A Word to the Teacher
Before You Begin
Gateways to Science (Gateways) is not just a textbook; it is an instructional program
designed around you, your elementary students, and the Texas Essential Knowledge
and Skills (TEKS). It includes the structure, organization, balance, and presentation
of content to meet the diverse needs of all students in the science classroom.
Based 100% on the conceptual development of the state-mandated curriculum, the
program promotes student success on the State of Texas Assessments of Academic
Readiness (STAAR™), for which you and your students are held accountable.
The instructional program of Gateways is based on five guiding principles taken
from the recommendations of the National Science Education Standards, the
Benchmarks for Science Literacy, and other prominent works in the area of science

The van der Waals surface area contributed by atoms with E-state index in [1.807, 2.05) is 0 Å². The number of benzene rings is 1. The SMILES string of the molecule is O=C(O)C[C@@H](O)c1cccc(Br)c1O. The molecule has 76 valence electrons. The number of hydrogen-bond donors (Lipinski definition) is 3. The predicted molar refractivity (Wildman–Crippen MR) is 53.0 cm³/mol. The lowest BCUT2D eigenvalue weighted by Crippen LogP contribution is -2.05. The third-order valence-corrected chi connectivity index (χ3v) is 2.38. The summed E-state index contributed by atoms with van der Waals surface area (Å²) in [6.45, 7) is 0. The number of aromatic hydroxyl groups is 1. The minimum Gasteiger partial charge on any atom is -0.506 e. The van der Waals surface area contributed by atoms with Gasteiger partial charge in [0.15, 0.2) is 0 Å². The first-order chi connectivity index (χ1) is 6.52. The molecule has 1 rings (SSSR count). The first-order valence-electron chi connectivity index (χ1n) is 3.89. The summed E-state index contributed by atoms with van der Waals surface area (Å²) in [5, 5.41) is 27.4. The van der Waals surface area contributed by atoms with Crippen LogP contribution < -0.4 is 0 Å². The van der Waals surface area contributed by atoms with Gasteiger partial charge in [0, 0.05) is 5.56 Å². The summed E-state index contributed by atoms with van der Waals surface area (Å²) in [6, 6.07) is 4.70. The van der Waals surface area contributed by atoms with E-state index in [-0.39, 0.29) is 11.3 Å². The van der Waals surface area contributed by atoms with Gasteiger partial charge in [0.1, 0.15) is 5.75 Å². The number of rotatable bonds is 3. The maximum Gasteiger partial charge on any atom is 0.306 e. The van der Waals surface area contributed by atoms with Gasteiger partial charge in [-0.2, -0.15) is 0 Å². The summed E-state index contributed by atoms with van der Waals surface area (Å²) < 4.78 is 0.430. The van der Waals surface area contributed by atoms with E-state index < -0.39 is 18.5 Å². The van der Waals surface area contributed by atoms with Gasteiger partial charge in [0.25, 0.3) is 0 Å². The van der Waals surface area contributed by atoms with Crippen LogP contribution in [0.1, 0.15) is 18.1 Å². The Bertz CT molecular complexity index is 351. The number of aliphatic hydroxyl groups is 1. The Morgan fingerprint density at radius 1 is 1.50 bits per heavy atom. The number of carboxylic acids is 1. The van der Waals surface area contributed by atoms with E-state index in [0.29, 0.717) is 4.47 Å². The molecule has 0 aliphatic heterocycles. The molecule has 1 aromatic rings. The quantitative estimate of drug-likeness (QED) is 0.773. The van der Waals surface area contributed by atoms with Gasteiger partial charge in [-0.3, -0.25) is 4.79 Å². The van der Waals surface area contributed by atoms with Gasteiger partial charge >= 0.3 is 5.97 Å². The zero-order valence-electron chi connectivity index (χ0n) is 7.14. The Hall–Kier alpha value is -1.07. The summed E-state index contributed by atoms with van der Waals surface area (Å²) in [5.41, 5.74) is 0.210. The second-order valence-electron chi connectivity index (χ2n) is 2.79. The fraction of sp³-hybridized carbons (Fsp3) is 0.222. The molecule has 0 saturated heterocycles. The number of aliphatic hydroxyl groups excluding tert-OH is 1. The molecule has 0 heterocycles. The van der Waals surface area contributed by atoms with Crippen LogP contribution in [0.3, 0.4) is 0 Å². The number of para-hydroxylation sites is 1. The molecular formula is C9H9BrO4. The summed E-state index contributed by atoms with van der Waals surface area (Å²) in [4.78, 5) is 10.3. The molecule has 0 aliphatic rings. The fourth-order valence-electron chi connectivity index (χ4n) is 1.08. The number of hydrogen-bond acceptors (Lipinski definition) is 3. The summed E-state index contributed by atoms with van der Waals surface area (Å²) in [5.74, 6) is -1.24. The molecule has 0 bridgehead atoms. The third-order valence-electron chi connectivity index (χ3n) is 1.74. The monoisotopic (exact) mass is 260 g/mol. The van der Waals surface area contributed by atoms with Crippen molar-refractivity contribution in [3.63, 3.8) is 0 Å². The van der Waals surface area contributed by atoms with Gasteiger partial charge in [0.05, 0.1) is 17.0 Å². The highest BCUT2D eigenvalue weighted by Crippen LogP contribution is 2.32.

Science is for all students.
All students can achieve success in science if given the opportunity. Multiple
experiences spaced over several years are required to develop the understanding of
most scientific concepts and processes.
Learning science is an active process that includes both individual
and social processing.
Effective science instruction requires both physical and mental activity on a regular
and consistent basis. Students must have opportunities to develop understanding by
sharing and refining their thinking individually and through peer interactions.
Students must accept and share responsibility for their own learning.
Teachers must set expectations for each student to take responsibility for his or her
work in both individual and group settings.
Teachers must consistently model the habits of mind necessary for
scientifi c literacy, including values, attitudes, communication skills, and
critical thinking.
Curiosity, skepticism, honesty, willingness to communicate, and a strong persistence
to think critically and solve problems must all be demonstrated and encouraged by
the teacher.
Curriculum, instruction, and assessment must be aligned.
Teachers must maximize every minute of instructional time by remaining true to a
close alignment among the components of curriculum, instruction, and assessment.
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